Although popularized in Africa by Western missionaries, the Christian faith as practiced by Africans has acquired unique traits over time. Some of the most radical reinterpretations of Christianity are offered by those churches known as “AICs” (variously, African Initiated, African Instituted, or African Independent Churches)—new denominations founded by Africans skeptical of dogma offered by mainstream churches with roots in European empires. As these churches spread throughout the African diaspora, they have brought with them distinct practices relating to gender. Such practices range from the expectation that women avoid holy objects and sites during menstruation to the maintenance of church structures in which both men and women may be ordained and assigned the same duties and responsibilities.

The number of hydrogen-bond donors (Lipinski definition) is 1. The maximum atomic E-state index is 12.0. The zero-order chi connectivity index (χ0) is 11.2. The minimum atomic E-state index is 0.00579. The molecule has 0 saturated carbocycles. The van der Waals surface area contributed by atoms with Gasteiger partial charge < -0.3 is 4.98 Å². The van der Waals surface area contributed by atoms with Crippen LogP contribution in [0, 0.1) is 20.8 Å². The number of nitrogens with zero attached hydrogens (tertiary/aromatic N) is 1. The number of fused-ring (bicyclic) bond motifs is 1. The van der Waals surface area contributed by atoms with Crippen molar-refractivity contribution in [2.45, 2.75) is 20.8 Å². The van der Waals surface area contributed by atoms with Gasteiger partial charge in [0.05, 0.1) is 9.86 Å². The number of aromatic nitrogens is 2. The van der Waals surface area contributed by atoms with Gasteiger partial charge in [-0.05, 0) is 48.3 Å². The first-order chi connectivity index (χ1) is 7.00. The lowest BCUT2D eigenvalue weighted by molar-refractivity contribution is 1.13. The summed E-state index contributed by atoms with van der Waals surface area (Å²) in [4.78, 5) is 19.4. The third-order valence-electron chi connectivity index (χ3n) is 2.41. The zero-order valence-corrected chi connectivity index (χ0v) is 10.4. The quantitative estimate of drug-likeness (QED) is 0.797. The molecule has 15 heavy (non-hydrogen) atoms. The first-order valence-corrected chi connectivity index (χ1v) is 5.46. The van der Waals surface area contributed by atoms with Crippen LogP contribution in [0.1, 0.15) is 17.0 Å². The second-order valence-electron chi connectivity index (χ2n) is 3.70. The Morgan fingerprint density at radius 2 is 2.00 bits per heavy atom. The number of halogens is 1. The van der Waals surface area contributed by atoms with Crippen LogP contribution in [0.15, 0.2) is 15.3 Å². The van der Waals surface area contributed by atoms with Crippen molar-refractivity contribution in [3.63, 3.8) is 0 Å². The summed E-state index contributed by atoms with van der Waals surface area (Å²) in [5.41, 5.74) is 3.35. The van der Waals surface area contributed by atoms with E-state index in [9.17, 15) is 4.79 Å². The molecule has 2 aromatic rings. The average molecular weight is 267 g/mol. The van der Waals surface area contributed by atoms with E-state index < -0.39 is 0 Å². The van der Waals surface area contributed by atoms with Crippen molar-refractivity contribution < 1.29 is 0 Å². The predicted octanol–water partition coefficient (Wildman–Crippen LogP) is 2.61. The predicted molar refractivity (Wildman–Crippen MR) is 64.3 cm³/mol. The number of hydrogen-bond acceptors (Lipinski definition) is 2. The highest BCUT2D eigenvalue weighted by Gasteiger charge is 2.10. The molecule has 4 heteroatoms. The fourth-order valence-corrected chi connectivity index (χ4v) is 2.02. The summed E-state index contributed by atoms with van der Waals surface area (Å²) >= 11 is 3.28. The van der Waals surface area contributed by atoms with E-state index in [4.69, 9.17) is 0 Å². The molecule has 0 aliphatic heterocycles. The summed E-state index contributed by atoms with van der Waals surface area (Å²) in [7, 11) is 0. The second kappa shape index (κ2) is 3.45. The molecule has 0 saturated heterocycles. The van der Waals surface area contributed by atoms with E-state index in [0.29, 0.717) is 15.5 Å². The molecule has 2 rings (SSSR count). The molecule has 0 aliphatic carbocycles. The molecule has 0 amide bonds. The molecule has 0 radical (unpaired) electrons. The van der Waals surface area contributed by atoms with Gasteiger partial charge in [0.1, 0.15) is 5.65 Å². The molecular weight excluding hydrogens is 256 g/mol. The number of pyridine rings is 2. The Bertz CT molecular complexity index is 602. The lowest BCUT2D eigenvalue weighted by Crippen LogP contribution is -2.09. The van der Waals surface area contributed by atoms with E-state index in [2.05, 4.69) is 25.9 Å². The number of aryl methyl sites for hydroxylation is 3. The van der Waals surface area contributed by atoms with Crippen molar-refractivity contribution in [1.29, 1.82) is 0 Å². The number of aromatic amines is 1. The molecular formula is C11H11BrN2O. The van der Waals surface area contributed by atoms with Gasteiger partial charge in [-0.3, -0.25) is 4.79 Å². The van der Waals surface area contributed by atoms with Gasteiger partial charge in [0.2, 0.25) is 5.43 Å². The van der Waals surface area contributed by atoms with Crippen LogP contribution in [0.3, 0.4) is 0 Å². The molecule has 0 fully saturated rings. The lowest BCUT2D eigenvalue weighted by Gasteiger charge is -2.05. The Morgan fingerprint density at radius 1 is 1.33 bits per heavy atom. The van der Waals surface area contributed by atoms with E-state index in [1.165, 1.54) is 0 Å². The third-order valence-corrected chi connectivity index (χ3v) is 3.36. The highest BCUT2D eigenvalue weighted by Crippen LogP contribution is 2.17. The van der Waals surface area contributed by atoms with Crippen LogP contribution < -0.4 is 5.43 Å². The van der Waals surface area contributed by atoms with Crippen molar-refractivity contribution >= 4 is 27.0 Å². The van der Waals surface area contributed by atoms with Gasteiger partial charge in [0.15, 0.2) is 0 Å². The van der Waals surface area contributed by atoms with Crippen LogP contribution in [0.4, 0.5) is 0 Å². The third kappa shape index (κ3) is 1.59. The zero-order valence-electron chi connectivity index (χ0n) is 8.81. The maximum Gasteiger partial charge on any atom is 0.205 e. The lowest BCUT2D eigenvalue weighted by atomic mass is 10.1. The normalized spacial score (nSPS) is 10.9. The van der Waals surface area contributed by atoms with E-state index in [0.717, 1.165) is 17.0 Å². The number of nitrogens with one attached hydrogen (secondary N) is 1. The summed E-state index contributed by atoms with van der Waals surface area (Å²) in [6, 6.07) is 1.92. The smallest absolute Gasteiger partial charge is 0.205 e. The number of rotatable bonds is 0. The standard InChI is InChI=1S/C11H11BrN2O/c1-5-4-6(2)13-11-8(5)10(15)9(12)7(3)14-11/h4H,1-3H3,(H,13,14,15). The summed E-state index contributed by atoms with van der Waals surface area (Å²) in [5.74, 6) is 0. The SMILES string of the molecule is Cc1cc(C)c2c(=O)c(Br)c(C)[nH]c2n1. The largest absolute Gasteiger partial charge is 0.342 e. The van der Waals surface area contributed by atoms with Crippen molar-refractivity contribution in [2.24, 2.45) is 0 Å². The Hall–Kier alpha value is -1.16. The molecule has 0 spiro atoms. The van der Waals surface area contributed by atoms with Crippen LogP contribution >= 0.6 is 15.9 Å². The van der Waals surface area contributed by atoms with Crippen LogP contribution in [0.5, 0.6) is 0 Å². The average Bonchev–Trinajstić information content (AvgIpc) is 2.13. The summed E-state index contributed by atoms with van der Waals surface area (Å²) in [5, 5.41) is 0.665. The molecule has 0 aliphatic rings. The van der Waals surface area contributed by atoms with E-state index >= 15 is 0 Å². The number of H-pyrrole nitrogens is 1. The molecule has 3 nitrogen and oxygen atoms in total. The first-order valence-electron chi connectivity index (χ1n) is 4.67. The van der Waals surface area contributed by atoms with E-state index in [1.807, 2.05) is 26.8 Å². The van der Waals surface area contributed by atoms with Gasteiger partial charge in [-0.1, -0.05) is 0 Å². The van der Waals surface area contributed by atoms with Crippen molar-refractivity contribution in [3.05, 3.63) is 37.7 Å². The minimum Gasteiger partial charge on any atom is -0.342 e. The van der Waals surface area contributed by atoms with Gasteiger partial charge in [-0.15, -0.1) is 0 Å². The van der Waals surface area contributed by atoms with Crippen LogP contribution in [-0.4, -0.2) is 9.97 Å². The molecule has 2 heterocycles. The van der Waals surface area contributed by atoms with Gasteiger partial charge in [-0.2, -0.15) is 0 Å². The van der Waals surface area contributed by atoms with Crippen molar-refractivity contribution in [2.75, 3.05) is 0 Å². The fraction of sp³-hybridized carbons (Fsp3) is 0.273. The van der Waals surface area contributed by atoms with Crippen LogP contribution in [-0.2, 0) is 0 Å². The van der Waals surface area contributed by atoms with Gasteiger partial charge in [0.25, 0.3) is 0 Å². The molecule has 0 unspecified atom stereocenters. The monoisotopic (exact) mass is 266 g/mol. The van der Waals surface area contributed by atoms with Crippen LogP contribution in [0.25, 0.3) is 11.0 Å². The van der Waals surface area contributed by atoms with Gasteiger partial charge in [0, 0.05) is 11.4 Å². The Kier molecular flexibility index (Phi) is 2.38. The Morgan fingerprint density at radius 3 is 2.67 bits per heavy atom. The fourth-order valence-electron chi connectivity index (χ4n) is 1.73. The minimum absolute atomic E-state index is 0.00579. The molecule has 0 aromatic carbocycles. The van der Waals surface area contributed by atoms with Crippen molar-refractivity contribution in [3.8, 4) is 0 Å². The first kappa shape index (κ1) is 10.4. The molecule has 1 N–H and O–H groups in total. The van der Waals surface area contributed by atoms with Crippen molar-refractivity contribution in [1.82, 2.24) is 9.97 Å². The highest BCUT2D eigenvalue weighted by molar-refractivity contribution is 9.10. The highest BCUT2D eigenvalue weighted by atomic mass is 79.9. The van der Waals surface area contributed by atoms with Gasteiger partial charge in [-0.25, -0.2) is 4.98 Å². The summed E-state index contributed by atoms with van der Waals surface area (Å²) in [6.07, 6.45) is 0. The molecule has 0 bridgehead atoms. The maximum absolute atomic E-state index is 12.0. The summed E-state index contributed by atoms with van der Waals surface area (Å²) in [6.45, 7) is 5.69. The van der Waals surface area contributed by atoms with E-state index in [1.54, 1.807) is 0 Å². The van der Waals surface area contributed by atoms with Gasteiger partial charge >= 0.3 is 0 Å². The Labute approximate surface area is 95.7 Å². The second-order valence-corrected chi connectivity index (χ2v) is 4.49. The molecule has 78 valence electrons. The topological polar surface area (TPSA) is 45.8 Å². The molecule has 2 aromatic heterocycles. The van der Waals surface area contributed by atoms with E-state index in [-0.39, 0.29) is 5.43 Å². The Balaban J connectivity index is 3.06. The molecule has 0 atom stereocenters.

How does having a female body affect one’s experience of indigenized Christianity in Africa? Spirit, Structure, and Flesh addresses this question by exploring the ways ritual, symbol, and dogma circumscribe, constrain, and liberate women in AICs. Through detailed description of worship and doctrine, as well as careful analyses of church history and organizational processes, Deidre Helen Crumbley explores gendered experiences of faith and power in three Nigerian indigenous AICs, demonstrating the roles of women in the day-to-day life of these churches.